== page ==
A consensus exists among many writers about jargon. Throw a bunch of undefined words at a reader and he or she will soon fall asleep. In fact, put one term in a paragraph that the reader doesn't understand and a page or two later sleep will start to creep and the reader will lose interest.
So, in spite of the what many technical writers practice, I thought I might give you a break. You don't need to know everything about LDAP directory components or the construction of an address book to begin understanding the technology behind directories.
To a person who wants to find the name and email address of someone, he or she wants to do a simple search to find it. Does that person need to know how the information got into the directory? Do they need to understand how the directory came into being? Think about that.
In Gerald Carter's book, "LDAP Administration", he addresses attributes in a way I find intimidating. Here's a little quote for you:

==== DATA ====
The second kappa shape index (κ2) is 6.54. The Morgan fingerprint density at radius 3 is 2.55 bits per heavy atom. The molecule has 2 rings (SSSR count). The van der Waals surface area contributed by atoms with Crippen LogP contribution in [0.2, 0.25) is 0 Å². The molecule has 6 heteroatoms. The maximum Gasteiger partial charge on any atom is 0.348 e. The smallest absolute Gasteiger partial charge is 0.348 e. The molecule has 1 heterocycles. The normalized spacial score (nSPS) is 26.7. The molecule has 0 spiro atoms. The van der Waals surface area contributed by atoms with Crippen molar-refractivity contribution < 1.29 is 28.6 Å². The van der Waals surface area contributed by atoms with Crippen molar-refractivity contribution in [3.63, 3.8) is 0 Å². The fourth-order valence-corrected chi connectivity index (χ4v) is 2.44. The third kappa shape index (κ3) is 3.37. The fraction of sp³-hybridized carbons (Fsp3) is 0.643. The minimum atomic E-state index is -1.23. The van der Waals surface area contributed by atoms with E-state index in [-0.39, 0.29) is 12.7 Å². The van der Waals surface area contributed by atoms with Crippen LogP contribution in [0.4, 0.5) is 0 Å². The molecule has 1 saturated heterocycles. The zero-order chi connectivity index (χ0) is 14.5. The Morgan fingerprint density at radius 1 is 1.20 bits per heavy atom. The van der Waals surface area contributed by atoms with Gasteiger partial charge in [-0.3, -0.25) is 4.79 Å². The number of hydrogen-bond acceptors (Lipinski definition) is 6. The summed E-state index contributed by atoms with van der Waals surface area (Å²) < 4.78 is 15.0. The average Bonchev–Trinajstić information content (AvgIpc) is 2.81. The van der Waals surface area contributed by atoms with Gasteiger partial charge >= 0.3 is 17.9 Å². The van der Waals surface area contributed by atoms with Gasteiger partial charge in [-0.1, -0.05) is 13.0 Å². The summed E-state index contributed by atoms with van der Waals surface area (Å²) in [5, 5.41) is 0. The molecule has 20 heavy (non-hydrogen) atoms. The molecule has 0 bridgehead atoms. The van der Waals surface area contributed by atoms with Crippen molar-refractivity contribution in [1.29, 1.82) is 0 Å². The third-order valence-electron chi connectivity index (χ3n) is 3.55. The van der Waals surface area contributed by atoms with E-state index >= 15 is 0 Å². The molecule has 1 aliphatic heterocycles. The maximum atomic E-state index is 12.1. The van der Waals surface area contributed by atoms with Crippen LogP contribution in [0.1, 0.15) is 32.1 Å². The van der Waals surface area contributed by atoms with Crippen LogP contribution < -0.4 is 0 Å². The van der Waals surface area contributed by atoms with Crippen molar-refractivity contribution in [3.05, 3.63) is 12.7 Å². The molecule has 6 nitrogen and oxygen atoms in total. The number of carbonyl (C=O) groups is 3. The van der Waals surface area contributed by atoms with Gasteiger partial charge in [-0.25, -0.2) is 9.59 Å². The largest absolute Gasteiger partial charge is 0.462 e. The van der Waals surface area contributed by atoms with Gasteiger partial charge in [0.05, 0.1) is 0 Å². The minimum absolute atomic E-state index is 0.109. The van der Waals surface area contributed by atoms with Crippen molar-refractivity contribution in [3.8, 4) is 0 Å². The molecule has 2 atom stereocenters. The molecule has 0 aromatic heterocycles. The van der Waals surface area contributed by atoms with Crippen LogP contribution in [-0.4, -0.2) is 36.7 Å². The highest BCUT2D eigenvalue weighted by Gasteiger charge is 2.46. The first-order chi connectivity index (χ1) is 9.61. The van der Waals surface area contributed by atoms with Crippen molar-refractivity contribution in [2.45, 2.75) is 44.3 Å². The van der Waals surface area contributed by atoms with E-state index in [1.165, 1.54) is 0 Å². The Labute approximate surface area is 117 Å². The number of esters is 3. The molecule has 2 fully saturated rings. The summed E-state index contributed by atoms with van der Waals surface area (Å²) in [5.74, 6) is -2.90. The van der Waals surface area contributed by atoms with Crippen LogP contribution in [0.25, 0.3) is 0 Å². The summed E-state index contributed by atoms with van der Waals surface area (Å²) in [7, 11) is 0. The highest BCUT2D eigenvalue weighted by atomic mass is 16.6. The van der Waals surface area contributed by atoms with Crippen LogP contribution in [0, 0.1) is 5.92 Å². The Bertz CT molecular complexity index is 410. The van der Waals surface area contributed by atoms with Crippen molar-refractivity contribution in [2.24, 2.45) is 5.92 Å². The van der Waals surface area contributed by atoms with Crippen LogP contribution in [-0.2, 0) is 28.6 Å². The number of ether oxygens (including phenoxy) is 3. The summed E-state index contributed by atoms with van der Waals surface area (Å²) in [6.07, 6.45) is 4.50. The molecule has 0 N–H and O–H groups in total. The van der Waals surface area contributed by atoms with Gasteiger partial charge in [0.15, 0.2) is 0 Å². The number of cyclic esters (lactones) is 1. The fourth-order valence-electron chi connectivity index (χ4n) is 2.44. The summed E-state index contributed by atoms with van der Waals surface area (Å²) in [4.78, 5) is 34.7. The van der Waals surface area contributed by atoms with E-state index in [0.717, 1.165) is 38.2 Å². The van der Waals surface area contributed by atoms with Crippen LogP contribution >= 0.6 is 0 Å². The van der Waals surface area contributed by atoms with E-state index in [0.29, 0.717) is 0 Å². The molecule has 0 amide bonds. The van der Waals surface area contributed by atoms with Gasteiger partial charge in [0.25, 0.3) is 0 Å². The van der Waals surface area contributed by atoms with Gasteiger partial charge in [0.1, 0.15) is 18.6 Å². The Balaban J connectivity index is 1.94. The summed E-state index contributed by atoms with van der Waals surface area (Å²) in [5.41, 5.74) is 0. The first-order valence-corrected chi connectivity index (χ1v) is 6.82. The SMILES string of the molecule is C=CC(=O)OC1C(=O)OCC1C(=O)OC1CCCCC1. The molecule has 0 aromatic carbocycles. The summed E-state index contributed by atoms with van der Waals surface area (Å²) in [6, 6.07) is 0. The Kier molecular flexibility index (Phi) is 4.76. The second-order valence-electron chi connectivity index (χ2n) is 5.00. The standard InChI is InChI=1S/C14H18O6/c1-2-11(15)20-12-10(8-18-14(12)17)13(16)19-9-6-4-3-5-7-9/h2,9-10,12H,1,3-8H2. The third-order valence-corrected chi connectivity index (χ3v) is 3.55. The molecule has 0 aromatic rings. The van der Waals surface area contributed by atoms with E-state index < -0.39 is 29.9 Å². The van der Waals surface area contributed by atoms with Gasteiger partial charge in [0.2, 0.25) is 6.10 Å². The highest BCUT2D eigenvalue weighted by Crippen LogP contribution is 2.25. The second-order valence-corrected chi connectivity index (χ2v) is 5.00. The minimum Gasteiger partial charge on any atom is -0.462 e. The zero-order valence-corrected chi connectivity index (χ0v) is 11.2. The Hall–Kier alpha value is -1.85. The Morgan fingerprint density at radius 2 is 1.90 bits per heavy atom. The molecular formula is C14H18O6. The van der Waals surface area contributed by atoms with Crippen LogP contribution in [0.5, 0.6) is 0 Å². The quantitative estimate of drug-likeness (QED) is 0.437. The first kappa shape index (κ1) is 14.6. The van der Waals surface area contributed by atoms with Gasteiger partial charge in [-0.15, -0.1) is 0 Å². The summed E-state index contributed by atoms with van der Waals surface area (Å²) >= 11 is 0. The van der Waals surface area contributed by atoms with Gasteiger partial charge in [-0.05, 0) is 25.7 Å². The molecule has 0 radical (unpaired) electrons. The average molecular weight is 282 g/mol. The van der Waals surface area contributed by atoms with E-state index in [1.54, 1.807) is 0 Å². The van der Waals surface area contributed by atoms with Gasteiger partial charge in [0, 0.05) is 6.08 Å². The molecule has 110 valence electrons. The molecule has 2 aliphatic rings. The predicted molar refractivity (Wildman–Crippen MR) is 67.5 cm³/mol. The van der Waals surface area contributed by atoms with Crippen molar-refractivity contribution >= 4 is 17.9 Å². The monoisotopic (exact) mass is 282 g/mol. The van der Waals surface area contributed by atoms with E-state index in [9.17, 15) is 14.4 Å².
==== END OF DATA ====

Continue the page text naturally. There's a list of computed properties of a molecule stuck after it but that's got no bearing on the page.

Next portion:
Attributes types and the associated syntax rules are similar to variables and data type declarations found in many programming languages. The comparison is not that big a stretch.
OK then. How about another way of discussing it. Attributes hold information you need in a directory. For example, they might contain someone's name, address, telephone numbers, employee numbers, the department in which he or she work, his or her job title, etc.
Many other attributes exist in directories and LDAP administrators organize those attributes using something we will discuss in the next installment.
So, get ready for the next bit of jargon called objectClasses. You should find that subject pretty interesting if I can manage to write about it without putting you into an altered state.
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